On the House's condemnation of Trump's tweets, and the mentally ill continuously being incarcerated.

Cheers to the House condemning Trump’s remarks as racist

Tuesday, the House condemned Trump’s tweet telling four Democratic congresswomen to go back to their own countries as “racist comments that have legitimized increased fear and hatred of new Americans and people of color.” Cheers to the House for standing up against Trump’s clearly racist comment.

Over the past two and a half years of Trump’s presidency, it seems like there has been a new outrage every week. Sexual assault accusations, racist and sexist tweets and comments, false claims paired with insistences that the media is “fake news” and more... Each seemed to be forgotten as the next scandal erupted. However, this time, Trump may have gone too far.

With his insistence that four female women of color should return to their own countries, when all four are U.S. citizens and only one was born in another country, he makes it clear that his vision of America is white, and anyone who doesn’t fit his vision doesn’t belong.

The House’s condemnation of the tweet marks this comment as one that needs to be remembered and denounced, beyond a week’s time of outrage.

– Maddie Everett, Times Intern

Jeers to the mentally ill being repeatedly incarcerated

It happens right here in Minnesota, right here in Polk County and right here in Crookston. The mentally ill being repeatedly incarcerated with little or no mental health help, or not enough for their needs.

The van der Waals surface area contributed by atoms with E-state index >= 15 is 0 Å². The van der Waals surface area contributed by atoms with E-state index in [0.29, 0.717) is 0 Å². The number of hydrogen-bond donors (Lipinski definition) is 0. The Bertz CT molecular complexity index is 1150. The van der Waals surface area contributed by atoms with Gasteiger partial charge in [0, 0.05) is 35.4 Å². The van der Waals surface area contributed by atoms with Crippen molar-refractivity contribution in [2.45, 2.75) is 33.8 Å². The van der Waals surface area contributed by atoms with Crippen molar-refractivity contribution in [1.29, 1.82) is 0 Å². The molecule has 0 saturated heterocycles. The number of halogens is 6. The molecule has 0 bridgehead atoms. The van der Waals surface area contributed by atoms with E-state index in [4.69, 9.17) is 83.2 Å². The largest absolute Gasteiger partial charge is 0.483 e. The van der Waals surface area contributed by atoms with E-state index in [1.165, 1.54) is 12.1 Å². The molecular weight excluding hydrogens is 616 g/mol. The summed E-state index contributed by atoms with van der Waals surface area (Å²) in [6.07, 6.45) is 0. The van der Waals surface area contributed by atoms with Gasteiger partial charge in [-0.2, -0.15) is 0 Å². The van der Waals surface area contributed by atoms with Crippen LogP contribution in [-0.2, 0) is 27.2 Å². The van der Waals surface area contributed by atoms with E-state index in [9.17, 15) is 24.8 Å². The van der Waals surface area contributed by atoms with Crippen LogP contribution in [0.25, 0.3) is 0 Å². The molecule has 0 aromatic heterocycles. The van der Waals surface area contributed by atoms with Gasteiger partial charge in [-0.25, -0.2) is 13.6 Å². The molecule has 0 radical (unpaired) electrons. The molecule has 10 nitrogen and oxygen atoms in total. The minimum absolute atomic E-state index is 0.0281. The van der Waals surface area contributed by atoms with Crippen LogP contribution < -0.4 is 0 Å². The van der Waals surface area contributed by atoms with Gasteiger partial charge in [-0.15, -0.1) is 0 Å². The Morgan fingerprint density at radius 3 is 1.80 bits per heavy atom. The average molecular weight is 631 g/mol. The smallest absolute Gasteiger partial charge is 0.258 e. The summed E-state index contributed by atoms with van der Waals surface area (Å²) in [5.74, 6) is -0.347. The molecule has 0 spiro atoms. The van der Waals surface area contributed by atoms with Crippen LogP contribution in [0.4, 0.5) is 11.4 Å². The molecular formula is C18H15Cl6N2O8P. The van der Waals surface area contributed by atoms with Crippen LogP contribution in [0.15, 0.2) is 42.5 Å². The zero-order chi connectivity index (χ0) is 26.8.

According to National Alliance of Mental Illness (NAMI), two million people with mental illness are booked into jails each year and nearly 15 percent of men and 30 percent of women booked into jails have a serious mental health condition.

When the Times visits the Court Administration office to look up court files based on the arrest reports sent by the Northwest Regional Corrections Center (NWRCC) in Crookston, they often find repeats of people who are arrested for “disorderly conduct” or “contempt of court.” Most often it involves the types of people that desperately need mental health help. NAMI also says that many people, after leaving jail, no longer have access to needed healthcare and benefits plus a criminal record often makes it hard for individuals to get a job or housing.

Is this where the system is failing the mentally ill? Should the city, county or state provide more opportunity to divert some of these repeat offenders to treatment and services rather than incarceration? Easy to say, harder to do.

NAMI is a partner in “The Stepping Up Initiative” campaign to challenge counties to reduce the number of people with mental illness in jails. It might be a good time for Polk County, who already partners with the Northwestern Mental Health Center and Polk County Public Health, to also consider joining the campaign alongside the almost 20 other counties in Minnesota.

NWRCC currently has 140 inmates, according to their July 17 Inmate Roster. How many of these people are getting the mental health help they need?

– Jess Bengtson, Assistant Editor